Jeff M. Smith, a Research Fellow in the Heritage Foundation’s Asian Studies Center, discusses realist theory’s predictions of balancing against China’s rise in the Indo-Pacific and where the theory’s predictions have held true versus the differences between the predictions and reality. He points to a general regional increase in military spending and defense collaboration and China’s deteriorating relations with the “Quad” (Australia, India, Japan, and the United States) as examples of Indo-Pacific nations’ balancing against China’s growing power. However, Smith states that what is more significant is the lack of balancing in the economic and diplomatic sectors. Most Indo-Pacific countries have actually greatly increased trade and investment with China. Consequently, he says, any hard acts of balancing by countries that are so deeply connected to China economically pose the risk of threatening their own economic prosperity, rendering them less likely. This economic independency caused by China’s investment in foreign countries, especially lesser-developed nations, creates an environment in which traditional balancing against China’s rise, should it pose a threat to them, is more costly to them and therefore more improbable.

China’s Grand Strategy 

(Forbes, Daniel Araya) 2019-01-14

(Solar energy in the forest. GETTY)
(Solar energy in the forest. GETTY)

Daniel Araya, a Forbes Contributor and policy analyst, lays out China’s shift to advanced technologies, which can be promoted by the expansive trade network offered by the Belt and Road Initiative and the threat this poses to existing industrialized democracies. Specifically, many countries are worried about Chinese companies’, which they suspect are controlled by the government, heavy involvement and subsequent influence in Africa and Latin America. Where the United States is retreating, Chinese conglomerates are stepping in to offer investment in a wide array of needed areas- such as infrastructure, agriculture, telecommunications, and more. Latin America and China now enjoy a relationship in which China is Latin America’s largest creditor, and Latin America is the second largest recipient of Chinese foreign direct investment. Araya argues that skeptical Western economies should be wary of China’s grand strategy, which he believes is to ultimately cultivate long-term new markets for its new advanced technology sector.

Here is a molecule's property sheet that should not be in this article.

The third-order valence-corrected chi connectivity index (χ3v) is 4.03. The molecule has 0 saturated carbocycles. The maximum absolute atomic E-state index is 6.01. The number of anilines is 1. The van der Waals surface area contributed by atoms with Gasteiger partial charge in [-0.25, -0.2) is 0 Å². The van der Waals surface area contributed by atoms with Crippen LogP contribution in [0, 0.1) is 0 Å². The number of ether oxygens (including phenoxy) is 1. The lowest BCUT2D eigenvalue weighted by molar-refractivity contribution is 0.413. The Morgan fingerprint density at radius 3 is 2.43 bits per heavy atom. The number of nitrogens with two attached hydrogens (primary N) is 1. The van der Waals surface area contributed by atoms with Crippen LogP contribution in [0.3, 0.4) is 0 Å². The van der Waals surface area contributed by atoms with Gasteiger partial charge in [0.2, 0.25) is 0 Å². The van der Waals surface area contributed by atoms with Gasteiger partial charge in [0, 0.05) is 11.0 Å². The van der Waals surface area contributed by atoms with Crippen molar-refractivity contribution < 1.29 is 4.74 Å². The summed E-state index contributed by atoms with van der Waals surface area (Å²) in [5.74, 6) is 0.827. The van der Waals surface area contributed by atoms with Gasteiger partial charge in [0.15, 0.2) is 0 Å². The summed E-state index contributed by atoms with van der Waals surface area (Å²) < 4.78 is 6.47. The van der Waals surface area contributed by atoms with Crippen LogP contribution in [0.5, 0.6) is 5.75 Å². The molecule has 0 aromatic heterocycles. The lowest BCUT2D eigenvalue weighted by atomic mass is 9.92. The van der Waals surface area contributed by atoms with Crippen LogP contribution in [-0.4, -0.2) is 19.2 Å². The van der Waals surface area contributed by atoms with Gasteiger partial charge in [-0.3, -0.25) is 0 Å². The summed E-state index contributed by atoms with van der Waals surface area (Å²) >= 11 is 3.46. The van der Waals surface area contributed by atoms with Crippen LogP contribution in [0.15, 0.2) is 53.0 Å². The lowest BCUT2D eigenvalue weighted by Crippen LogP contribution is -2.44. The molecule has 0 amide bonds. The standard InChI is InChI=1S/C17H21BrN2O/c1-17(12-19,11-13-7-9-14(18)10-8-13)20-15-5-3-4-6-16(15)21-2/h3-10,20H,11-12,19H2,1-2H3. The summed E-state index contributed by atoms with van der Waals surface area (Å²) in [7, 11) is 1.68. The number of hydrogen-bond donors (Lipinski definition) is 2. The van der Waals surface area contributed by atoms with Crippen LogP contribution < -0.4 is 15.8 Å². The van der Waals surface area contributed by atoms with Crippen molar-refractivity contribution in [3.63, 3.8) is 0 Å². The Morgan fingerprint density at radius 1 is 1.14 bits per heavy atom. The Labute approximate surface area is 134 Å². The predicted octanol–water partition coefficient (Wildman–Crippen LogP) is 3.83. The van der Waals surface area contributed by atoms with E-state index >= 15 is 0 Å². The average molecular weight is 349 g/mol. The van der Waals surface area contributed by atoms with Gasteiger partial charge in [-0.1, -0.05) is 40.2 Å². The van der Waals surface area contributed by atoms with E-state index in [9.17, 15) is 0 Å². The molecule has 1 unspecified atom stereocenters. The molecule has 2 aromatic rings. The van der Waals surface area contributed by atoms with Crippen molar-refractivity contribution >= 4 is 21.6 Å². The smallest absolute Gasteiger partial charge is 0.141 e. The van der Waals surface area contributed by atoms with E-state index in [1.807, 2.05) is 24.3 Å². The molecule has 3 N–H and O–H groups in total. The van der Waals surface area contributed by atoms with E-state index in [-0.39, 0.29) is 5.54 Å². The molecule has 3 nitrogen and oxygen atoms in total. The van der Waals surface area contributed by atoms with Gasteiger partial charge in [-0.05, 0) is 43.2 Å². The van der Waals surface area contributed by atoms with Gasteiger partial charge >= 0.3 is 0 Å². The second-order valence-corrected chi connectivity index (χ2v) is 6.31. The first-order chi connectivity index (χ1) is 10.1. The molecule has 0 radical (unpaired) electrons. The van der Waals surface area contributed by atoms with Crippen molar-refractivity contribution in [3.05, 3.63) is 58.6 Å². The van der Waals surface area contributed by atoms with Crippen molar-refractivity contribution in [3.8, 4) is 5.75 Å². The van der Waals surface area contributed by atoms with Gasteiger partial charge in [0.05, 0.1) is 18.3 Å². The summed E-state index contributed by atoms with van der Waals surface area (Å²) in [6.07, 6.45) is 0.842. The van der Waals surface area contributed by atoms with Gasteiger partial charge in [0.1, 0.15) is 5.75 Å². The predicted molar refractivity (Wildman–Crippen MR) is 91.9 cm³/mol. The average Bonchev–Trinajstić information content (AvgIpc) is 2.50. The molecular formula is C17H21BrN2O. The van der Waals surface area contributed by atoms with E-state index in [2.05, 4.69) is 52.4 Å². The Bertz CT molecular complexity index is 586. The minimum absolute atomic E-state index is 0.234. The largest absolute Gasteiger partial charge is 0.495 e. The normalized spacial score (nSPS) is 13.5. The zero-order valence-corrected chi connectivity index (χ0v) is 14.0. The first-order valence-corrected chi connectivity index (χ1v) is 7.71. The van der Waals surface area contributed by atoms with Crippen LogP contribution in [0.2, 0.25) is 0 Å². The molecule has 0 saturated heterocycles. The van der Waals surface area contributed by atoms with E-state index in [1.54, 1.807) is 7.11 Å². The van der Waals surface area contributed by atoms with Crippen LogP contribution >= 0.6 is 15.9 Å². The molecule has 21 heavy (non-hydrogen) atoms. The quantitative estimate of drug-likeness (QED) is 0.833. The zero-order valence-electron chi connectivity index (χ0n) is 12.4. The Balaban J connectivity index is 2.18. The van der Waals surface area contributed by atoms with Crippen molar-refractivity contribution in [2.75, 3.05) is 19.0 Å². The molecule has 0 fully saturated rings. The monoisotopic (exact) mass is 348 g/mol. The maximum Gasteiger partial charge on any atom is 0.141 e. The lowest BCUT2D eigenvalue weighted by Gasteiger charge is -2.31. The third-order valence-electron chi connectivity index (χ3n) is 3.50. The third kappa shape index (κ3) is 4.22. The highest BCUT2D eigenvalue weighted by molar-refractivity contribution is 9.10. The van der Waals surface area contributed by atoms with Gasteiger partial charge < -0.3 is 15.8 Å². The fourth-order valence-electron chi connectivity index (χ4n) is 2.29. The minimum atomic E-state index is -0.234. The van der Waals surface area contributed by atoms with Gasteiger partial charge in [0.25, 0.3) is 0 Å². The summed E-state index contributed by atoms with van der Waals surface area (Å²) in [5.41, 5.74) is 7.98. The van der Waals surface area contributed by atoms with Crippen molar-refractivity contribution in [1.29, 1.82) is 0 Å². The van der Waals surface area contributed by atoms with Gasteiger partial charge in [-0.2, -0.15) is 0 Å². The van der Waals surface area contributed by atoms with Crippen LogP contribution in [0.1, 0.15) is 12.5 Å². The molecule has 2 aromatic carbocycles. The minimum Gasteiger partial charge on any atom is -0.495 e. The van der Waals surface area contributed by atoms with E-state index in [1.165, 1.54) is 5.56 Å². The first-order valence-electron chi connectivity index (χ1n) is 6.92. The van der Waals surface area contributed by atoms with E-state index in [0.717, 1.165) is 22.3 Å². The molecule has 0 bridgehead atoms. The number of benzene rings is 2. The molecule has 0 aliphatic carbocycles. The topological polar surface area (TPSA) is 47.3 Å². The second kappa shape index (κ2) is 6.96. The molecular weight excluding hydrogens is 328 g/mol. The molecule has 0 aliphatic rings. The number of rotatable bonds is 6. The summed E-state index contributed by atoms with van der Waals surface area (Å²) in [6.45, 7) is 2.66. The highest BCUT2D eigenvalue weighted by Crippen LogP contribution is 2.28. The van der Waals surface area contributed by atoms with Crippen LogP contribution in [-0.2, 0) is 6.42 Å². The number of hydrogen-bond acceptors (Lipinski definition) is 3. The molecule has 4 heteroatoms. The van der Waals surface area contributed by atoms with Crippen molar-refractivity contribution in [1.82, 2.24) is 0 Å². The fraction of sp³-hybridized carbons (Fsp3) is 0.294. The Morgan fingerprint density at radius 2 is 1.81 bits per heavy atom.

The Coming China Shock